Her last marriage was to the powerful 6th Earl of Shrewsbury, George Talbot. (While my academic focus is on the 4th Earl, Sheffield's ties to the 6th can be seen in several locations including his grand tomb at Sheffield Cathedral). Their marriage started happily enough and it was this power couple to whom Elizabeth I entrusted the task of housing her rival Mary Queen of Scots. But fifteen years of having to cater to the Scottish queen and her lavish expenses put a heavy strain, emotionally and monetarily, on the couple. The couple had separated by the earl's death in 1590 and not even personal intervention from the queen saw them reconciled. Still, the earl left Bess once more with a grand inheritance. Deciding to consolidate her estates and power, Bess now set about building grand houses as a capstone to her family legacy.
Upon entering the house, visitors first walk into a grand welcoming hall. Now containing a mixture of several centuries worth of adornments, the hall would have been less furnished in 1601. Based on sources, we do know that it would have been hung with very rich (and expensive) tapestries. The wood would have been much lighter too. In terms of purpose, the hall was where servants had their meals. More higher ranking visitors were ushered up the grand staircase to the second and third floors as befits their status.

The fireplace is contemporary and is emblazoned with the Hardwick stags and coat of arms. The antlers are actually real.

The processional staircase is quite a walk but would have been nigh unadorned in Bess's time. 

The High Great Chamber. In terms of ratio, the camber is quite large in relation to the house. Even Lord Burleigh's house at Theobalds did not have a chamber as large. Here Bess would eat with her guests and entertain. The walls give us an idea of what Hardwick Old Hall must have looked like. The top is covered in painted stucco while the bottom is hung with tapestries. Again, tapestries were the sign of wealth in the Tudor period. Henry VIII and Cardinal Wolsey both had massive collections.

The royal coat of arms probably meant to impress Queen Elizabeth should she visit.

I've noticed that the fireplace designs were incorporated into Bess's tomb at Derby Cathedral.
While it is thought Bess or Elizabeth would have sat here, the canopy dates to the late 1600s and was only installed at Hardwick in the 1800s! Had I known that initially, I wouldn't have spent so much time trying to get a good picture. Don't get me started about "authentic" Victorian era embellishments...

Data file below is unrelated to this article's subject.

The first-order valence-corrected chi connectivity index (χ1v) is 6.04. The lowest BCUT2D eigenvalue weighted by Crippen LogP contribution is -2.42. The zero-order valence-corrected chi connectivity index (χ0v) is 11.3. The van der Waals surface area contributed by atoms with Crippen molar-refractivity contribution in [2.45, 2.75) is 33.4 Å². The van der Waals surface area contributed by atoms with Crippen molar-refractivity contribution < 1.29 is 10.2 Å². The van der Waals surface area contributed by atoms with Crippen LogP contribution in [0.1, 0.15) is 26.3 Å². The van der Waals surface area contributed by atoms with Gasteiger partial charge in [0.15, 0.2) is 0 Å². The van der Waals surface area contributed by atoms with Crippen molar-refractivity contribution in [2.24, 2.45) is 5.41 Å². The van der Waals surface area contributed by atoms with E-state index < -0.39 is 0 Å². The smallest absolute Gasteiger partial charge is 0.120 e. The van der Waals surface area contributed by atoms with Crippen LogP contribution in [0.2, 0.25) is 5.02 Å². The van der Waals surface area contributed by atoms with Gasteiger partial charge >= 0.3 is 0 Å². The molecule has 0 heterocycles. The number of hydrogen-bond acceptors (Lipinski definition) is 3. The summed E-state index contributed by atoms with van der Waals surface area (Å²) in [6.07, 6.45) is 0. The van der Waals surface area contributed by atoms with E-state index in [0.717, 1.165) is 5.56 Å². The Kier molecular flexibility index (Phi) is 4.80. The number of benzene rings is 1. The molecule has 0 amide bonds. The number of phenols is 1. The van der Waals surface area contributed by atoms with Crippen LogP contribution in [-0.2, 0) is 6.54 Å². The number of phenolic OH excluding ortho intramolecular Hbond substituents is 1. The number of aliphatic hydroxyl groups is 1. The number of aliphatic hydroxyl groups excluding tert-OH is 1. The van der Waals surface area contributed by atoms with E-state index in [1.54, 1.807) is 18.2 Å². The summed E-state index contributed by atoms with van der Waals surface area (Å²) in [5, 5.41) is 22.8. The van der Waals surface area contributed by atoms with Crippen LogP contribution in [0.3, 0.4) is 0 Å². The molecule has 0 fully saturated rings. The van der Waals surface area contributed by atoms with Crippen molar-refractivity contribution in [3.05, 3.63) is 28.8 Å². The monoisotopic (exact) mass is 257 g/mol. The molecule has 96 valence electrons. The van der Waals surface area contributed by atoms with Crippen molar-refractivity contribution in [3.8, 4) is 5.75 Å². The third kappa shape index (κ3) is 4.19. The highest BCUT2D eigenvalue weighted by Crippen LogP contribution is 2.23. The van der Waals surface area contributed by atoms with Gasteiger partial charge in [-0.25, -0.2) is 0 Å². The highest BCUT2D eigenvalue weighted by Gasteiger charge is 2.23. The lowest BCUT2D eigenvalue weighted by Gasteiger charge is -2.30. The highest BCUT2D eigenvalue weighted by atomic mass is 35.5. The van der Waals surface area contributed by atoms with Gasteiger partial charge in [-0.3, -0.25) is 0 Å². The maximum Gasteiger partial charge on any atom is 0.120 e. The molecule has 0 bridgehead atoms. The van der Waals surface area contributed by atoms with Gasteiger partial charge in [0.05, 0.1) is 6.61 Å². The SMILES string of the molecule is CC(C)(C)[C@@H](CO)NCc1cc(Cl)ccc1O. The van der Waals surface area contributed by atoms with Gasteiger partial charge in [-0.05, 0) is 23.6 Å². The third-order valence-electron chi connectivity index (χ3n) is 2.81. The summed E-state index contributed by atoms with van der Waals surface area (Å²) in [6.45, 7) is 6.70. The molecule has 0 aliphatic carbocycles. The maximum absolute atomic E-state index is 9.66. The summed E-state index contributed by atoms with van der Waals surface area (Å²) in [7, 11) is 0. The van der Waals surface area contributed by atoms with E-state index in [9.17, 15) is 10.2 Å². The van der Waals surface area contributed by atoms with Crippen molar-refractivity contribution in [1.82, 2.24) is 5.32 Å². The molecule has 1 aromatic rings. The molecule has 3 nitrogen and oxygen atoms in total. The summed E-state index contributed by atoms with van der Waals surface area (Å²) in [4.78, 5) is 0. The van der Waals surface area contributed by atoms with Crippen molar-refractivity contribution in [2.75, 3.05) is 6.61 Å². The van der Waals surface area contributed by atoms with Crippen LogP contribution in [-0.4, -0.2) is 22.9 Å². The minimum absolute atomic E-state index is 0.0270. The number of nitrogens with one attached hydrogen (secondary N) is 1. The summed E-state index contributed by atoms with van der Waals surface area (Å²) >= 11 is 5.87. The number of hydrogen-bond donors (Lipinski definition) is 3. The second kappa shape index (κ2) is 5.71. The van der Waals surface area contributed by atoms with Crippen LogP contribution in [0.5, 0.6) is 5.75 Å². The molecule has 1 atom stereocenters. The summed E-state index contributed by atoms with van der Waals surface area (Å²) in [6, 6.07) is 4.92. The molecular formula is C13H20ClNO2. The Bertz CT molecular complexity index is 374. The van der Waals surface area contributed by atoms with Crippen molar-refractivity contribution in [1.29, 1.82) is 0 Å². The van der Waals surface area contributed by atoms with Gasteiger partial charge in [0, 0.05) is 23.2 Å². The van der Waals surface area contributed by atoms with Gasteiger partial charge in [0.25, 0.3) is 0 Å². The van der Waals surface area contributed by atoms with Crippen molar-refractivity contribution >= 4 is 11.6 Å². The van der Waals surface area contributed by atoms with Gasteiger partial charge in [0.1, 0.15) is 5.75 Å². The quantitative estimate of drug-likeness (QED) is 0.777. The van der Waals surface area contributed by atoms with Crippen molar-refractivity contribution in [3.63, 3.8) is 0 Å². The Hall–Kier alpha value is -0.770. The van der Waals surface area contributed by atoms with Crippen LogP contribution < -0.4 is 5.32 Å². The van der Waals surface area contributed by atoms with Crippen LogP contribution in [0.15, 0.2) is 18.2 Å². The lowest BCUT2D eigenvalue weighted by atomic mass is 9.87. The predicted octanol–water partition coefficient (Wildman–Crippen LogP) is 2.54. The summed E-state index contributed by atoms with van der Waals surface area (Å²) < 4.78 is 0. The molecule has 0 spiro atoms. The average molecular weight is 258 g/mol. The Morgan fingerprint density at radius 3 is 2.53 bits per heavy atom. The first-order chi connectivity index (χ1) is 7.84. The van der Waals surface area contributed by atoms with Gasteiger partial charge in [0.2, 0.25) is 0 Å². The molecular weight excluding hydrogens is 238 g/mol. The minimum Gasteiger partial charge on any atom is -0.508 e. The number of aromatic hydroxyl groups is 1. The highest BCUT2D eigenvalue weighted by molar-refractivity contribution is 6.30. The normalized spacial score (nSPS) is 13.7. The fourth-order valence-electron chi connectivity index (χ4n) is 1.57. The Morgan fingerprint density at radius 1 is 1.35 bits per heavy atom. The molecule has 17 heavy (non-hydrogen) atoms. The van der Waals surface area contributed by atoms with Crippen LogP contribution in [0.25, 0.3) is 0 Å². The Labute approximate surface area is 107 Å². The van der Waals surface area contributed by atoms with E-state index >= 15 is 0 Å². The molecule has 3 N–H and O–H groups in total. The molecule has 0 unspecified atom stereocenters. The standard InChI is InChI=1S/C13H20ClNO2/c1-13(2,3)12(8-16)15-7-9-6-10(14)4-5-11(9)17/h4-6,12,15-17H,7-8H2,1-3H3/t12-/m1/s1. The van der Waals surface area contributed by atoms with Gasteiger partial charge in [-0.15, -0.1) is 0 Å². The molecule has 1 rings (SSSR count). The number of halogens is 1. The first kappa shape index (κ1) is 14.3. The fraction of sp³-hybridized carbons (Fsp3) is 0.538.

The Eglantine Table, also known as the marriage table. The center table shows the arms of Talbot, Cavendish and Hardwick all impaling one another which represents the union of the houses in marriage. Bess of Hardwick married George Talbot (6th Earl of Shrewsbury). Additionally, a daughter and son of Bess married a son and daughter of George! This triple marriage of the family is celebrated in this table.

The redolent smele of Aeglantyne
We stagges exault to the deveyne

The Long Gallery is the largest in England. Back at the turn of the 17th century, it would not have had the decorated ceiling or the excessive amounts of furniture. The paintings, however, would have almost all been present.

The North Bay. Tables were covered with grand "carpets". Another show of wealth.

The Best Bedchamber was reserved for top guests. As with many of the rooms in Hardwick, it is a mix of furniture and tapestries from the early modern era. Personally, I am not a fan of this. If we are attempting to show an Elizabethan house, then the furnishings should be contemporary. If we must do this mix, I wish for some sort of color chart that tells me which pieces correspond to particular centuries. Hmm, note to self...

The Mary Queen of Scots Room. If anything, this room shows how quickly myth can become reality. Why? Mary never stayed at Hardwick. In fact, she was executed before it was even built!

If she never stayed here, then why are her initials and arms mounted above the inner door? (Sorry for the blur, visitors can't enter the room and I had to reach in and blindly shoot up). It is thought that the arms were from the original house at Chatsworth where she did stay. When the house was torn down and rebuilt as the Chatsworth house we see today, it may have been brought over and incorporated.

Contemporary drawings on a hallway panel. The Talbot dog was the emblem of the Talbot family, the Earls of Shrewsbury. The breed itself usually had white fur and is now extinct.
Bess's bedchamber. Besides the fireplace, nothing else is original and it is now an exhibition room.

The kitchens, heavily modified from their first design.

And so we complete our tour of Hardwick. Now can we please get back to some early Tudor stuff?


  1. One question: the stucko, is it old or a reproduction to show what it looked like in the olden days? I cannot imagine it surviving the elements so long.